folio, and improperly entitled the Third* Part of King Henry VI. In one sense it might be called so; for two plays on the subject of that reign had been printed before. But considering the history of that king, and the period of time which the piece com. prehends, it ought to have been called, what in fact it is, The First Part of King Henry VI. At this distance of time it is impossible to ascertain on what principle it was that Heminge and Condell admitted it into their volume; but I suspect that they gave it a place as a necessary introduction to the two other parts; and because Shakspeare had made some slight alterations, and written a few lines in it t.

Mr. Malone's arguments have made many converts to his opinion; and perhaps Mr. Morgann, in his elegant Essay on the Dramatic Character of Falstafft, led the way, when he pronounced it “That drum-and-trumpet thing,—written doubtless, or rather exhibited long before Shakspeare was born, though afterwards repaired and furbished up by him with here and there a little sentiment and diction.'

* This applies only to the title in the Register of the Stationers' Company: in the first folio it is called the First Part of King Henry VI.

+ Malone's Life of Shakspeare, p. 310, ed. 1821. # First published in 1777.



DUKE of GLOSTER, Uncle to the King, and Protector.
DUKE of BEDFORD, Uncle to the King, and Regent of France.
THOMAS BEAUFORT, Duke of Exeter, great Uncle to the King.
HENRY BEAUFORT, great Uncle to the King, Bishop of Win-

chester, and afterwards Cardinal.
JOAN BEAUFORT, Earl of Somerset; afterwards Duke.
RICHARD PLANTAGENET, eldest Son of Richard, late Earl of

Cambridge; afterwards Duke of York.
LORD TALBOT, afterwards Earl of Shrewsbury.
Mortimer's Keeper, and a Lawyer.
Mayor of London. WOODVILLE, Lieutenant of the Tower.
VERNON, of the White Rose, or York Faction.
BASSET, of the Red Rose, or Lancaster Faction.
CHARLES, Dauphin, and afterwards King of France.
REIGNIER, Duke of Anjou, and titular King of Naples.
Governor of Paris. Bastard of Orleans.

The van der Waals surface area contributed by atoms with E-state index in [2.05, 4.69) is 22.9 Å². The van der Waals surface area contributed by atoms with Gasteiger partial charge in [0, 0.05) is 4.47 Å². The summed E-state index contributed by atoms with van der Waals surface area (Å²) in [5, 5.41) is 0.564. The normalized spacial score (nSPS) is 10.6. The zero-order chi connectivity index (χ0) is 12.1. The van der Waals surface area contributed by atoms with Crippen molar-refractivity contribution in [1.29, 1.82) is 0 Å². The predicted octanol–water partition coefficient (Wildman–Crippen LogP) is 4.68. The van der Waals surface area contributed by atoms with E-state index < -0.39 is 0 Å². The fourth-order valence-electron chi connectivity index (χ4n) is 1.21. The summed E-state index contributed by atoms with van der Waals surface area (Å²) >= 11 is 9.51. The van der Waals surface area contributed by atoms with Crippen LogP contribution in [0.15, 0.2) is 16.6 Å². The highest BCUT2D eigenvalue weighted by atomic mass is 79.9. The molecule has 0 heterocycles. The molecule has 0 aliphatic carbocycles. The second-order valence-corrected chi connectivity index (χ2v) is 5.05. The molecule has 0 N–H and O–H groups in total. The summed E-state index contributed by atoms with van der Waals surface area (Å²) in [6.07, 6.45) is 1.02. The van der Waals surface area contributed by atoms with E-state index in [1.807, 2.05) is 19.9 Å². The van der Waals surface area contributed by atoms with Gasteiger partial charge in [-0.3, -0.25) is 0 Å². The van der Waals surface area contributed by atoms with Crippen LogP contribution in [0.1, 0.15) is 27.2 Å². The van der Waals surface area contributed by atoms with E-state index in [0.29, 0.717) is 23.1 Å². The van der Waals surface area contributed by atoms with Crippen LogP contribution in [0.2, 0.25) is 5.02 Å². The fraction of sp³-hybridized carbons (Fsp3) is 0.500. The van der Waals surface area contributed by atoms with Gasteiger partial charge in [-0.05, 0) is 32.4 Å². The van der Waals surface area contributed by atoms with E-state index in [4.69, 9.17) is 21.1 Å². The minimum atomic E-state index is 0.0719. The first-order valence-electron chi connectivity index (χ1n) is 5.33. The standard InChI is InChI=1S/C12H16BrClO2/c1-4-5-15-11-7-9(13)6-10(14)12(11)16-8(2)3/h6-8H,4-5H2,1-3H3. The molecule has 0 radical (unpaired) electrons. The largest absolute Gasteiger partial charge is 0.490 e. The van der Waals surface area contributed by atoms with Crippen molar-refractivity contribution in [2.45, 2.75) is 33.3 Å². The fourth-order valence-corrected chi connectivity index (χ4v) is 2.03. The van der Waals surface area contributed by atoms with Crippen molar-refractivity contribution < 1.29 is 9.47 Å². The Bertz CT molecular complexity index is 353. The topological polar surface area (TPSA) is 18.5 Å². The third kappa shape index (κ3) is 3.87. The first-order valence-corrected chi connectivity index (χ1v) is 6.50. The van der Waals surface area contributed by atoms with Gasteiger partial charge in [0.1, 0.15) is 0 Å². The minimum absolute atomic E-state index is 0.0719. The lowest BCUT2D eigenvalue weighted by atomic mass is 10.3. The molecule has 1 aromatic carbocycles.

Master-Gunner of Orleans, and his Son.
General of the French Forces in Bordeaux.
A French Sergeant. A Porter.
An old Shepherd, Father to Joan la Pucelle.
MARGARET, Daughter to Reignier : afterwards married to

King Henry.
JOAN LA PUCELLE, commonly called Joan of Arc.
Fiends appearing to La Pucelle, Lords, Warders of the

Tower, Heralds, Officers, Soldiers, Messengers, and seve-
ral Attendants both on the English and French.

SCENE-partly in England, and partly in France.




SCENE I. Westminster Abbey. Dead March. Corpse of King Henry the Fifth

discovered, lying in state; attended on by the Dukes of BedFORD, GLOSTER, and EXETER; the EARL of WARWICK', the Bishop of WINCHESTER, Heralds, 8c.

Bedford. HUNG be the heavens with black”, yield day to night! Comets, importing change of times and states, Brandish your crystal 3 tresses in the sky, And with them scourge the bad revolting stars,

| Richard Beauchamp, earl of Warwick, who is a character in King Henry V. The earl of Warwick, who appears in a subsequent part of this drama, is Richard Nevill, son to the earl of Salisbury, who came to the title in right of his wife, Anne, sister of Henry Beauchamp, duke of Warwick. Richard, the father of this Henry, was appointed governor to the king on the demise of Thomas Beaufort, duke of Exeter, and died in 1439. There is no reason to think the author meant to confound the two characters.

? Alluding to the ancient practice of hanging the stage with black when a tragedy was to be acted. See Malone's Account of the English Stage.

3 Crystal is an epithet repeatedly bestowed on comets by our ancient writers. Thus in a Sonnet by Lord Sterline, 1604 :

• When as those chrystal comets whiles appear.'